April 9, 2017

In a fascinating article at MISSIO ALIANCE  the author explores how a male pastor exhibits a clear misunderstanding of the purpose and focus of the biblical book of Ruth.  It is written by Carolyn Custis James, the author of THE GOSPEL OF RUTH.  The multilayered value of this article includes the fact that male patriarchal society turns a woman’s faith journey into a romance novel using a Cinderella hermeneutic.  Misunderstanding both the motivation and cultural setting, pastors can easily miss a great opportunity to teach the true word of God.  As Carolyn James says it:  “Driscoll needs to realize that the Bible is not a Disney movie, but an earthshaking existential confrontation with the deepest issues of life in a fallen world and of the hope that is Jesus.”

in part she writes:

…Abandoning Cinderella for a Better Love Story

Within the patriarchal culture, a woman’s chief contribution in life was to produce sons for her husband. Women in the Bible are desperate for sons. None of them are begging God for daughters. Under patriarchy, a woman’s value is gauged by counting her sons. Sons are essential for family survival. The fate the ancients feared most was for a man to die without a male heir to perpetuate the family for another generation.

So when a post-menopausal Naomi loses her husband and both her sons, she plummets from the status of an honored mother of two sons to a zero. Little wonder she describes herself as “empty.” Death destroyed her life’s work.

Far from a Cinderella story, the book of Ruth is a Job story. Naomi is a female Job. That changes the entire book and makes God the rightful focus of the story.

Like Job, Naomi loses everything, sees Yahweh as her adversary, voices bitterness of soul, and raises hard questions about God that her story engages. Naomi believes she has lost God’s love (hesed). Why would Yahweh love her?

Realistically, the “happily-ever-after” evaporates. Life goes on, but these kinds of losses reconfigure a person’s life. Sandy Hook and Gold Star parents will go to their graves in grief, no matter how many good things may happen to them. Don’t ask them to “Get over it.”…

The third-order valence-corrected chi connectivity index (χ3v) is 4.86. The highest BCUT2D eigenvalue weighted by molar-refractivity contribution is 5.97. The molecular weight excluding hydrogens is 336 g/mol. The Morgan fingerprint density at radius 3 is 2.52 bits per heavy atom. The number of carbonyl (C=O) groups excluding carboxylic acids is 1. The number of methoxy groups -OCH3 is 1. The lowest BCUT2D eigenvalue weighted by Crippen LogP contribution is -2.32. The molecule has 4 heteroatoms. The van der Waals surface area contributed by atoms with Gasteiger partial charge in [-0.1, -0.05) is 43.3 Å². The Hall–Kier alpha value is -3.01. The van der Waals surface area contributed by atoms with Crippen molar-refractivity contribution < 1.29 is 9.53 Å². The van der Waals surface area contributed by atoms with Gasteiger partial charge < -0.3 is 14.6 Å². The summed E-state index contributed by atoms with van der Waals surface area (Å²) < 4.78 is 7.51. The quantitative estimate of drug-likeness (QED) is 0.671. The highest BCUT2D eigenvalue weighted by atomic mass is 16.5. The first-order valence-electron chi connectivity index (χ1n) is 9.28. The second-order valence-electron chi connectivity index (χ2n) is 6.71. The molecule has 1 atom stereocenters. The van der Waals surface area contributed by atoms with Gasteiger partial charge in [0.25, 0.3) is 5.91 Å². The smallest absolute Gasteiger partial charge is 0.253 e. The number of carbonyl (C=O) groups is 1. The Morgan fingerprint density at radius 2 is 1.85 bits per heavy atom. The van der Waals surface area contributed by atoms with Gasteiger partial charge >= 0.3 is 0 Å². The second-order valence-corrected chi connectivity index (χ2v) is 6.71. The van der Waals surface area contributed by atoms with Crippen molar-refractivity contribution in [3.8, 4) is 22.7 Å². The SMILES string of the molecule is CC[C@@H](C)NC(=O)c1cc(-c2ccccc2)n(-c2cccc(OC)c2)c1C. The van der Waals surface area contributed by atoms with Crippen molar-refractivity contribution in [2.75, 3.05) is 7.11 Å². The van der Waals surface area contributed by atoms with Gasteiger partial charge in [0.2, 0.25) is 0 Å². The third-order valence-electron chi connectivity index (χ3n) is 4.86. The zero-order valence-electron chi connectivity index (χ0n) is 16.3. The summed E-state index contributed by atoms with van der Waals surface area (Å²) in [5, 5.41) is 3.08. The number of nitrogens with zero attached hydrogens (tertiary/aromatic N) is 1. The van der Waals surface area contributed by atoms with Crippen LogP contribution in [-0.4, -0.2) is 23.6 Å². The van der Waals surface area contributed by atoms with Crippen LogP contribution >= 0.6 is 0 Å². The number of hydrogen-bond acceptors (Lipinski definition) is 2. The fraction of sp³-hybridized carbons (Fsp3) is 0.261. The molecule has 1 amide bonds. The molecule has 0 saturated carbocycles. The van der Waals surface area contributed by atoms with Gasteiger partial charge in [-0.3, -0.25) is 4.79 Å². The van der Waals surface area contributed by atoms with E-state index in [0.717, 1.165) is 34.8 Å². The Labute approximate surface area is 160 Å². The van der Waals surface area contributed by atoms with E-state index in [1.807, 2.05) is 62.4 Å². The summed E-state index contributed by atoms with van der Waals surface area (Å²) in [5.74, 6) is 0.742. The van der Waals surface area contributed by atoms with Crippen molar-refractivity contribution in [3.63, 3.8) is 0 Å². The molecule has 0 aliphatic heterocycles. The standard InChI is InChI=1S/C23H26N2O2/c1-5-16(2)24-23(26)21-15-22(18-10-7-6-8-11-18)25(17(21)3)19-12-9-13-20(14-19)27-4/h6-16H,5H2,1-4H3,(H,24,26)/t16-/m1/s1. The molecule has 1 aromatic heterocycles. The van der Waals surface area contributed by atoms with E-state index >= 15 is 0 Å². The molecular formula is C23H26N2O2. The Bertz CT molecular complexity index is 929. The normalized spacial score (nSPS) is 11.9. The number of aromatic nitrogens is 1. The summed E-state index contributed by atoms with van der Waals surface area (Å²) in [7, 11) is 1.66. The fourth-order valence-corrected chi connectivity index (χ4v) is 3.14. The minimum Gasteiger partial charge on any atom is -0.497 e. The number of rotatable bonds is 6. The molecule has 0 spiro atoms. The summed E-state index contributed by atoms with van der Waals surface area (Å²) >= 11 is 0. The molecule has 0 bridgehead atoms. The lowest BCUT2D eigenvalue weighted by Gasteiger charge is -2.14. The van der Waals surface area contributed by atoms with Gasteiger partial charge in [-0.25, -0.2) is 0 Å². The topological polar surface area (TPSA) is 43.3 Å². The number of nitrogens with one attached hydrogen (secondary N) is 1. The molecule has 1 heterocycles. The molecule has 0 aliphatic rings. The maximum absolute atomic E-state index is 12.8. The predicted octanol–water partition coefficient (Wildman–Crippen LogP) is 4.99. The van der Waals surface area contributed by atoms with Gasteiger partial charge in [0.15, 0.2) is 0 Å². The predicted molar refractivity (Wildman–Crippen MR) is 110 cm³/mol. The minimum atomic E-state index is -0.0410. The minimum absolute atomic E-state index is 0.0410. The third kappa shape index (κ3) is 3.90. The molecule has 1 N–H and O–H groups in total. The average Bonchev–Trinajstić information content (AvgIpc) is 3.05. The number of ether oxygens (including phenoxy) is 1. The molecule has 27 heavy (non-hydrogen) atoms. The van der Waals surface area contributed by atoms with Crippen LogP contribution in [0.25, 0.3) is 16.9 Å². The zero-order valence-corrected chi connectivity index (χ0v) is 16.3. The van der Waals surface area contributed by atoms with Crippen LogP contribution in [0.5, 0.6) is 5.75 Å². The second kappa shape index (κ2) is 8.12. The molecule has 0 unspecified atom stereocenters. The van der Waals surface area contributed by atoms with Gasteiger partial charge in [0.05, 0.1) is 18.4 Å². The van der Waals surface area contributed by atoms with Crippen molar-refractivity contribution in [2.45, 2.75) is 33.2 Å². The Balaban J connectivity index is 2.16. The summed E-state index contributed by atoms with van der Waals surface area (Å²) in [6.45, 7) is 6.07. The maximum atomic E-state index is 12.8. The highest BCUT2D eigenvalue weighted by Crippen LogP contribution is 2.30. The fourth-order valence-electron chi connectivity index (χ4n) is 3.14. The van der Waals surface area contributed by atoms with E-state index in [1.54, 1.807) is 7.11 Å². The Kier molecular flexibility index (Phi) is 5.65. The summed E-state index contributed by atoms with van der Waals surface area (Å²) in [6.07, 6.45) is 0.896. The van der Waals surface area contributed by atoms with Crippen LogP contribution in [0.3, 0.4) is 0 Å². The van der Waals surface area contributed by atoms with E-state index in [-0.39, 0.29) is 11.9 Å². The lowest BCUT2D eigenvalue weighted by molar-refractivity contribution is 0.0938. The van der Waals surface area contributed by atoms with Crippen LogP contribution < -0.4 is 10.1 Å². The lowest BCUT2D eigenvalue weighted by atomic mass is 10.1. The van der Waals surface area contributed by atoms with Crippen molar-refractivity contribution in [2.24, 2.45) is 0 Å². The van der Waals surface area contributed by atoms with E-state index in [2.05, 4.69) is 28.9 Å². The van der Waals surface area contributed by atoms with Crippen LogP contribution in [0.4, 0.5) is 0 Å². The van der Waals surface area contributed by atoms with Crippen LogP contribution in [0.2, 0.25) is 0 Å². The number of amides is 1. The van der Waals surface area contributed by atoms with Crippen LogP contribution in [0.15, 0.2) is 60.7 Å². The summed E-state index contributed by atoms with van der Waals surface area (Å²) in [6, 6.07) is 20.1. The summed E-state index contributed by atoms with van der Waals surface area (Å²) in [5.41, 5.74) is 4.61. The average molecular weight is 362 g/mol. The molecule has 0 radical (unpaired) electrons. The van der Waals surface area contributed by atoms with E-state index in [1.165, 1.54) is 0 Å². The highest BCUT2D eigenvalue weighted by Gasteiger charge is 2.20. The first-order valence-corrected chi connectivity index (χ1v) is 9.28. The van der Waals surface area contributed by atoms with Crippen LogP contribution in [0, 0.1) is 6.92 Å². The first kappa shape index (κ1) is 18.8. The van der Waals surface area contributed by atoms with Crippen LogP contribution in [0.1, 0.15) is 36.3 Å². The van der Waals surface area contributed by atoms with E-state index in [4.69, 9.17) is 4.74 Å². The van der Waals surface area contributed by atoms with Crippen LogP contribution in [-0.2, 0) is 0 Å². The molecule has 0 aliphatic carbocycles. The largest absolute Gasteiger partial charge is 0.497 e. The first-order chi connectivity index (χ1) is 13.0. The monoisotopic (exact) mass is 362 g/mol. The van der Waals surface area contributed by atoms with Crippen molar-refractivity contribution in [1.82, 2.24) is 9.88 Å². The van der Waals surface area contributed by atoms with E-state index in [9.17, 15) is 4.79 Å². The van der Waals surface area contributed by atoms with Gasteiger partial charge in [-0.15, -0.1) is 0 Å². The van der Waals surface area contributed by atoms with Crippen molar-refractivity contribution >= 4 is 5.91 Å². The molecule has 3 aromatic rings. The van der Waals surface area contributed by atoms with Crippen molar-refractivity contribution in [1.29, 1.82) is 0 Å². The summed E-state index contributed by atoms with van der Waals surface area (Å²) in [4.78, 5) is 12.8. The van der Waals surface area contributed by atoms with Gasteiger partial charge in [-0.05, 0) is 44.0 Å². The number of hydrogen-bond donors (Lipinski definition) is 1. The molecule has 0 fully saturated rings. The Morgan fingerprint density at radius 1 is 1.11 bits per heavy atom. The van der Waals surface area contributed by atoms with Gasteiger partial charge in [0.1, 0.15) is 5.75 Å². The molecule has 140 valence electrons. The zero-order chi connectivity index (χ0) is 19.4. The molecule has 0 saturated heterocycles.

God doesn’t speak to Naomi through a prophet, a voice from heaven, a thunderbolt, or a vision. God communicates his love to her through her immigrant daughter-in-law Ruth whose every action—from her vow, to her gleaning, to her proposal to Boaz, to the birth of the son she gives to Naomi—speaks hesed to Naomi’s empty soul.

Hesed is no ordinary kind of love. It is a loyal, self-giving, costly love that motivates a person to do voluntarily what no one has a right to expect or ask of them. It shows what it means to “love your neighbor as yourself.”

God’s hesed is the bedrock of his people and it saturates the pages of scripture. Ruth’s hesed for Naomi proves to be contagious, as Boaz, his harvesters, and Bethlehem elders all join in the hesed epidemic that spreads through Bethlehem and restores Naomi’s hope in God….

Perhaps the most surprising twist in the story is that Ruth isn’t being rescued. She’s the one launching the rescue, and the person being rescued is her deceased father-in-law, Elimelech. She initiates that rescue when her proposal to Boaz turns legal and she confronts him with two Mosaic Laws concerned with rescuing men. The Kinsman Redeemer Law requires the nearest relative to purchase a man’s land if he is forced to sell. The Levirate Law requires the blood brother of a man who dies without a male heir to marry his widow. The first son born to their union takes the place of the dead man on the family tree, including his inheritance.

To read the entire article click here.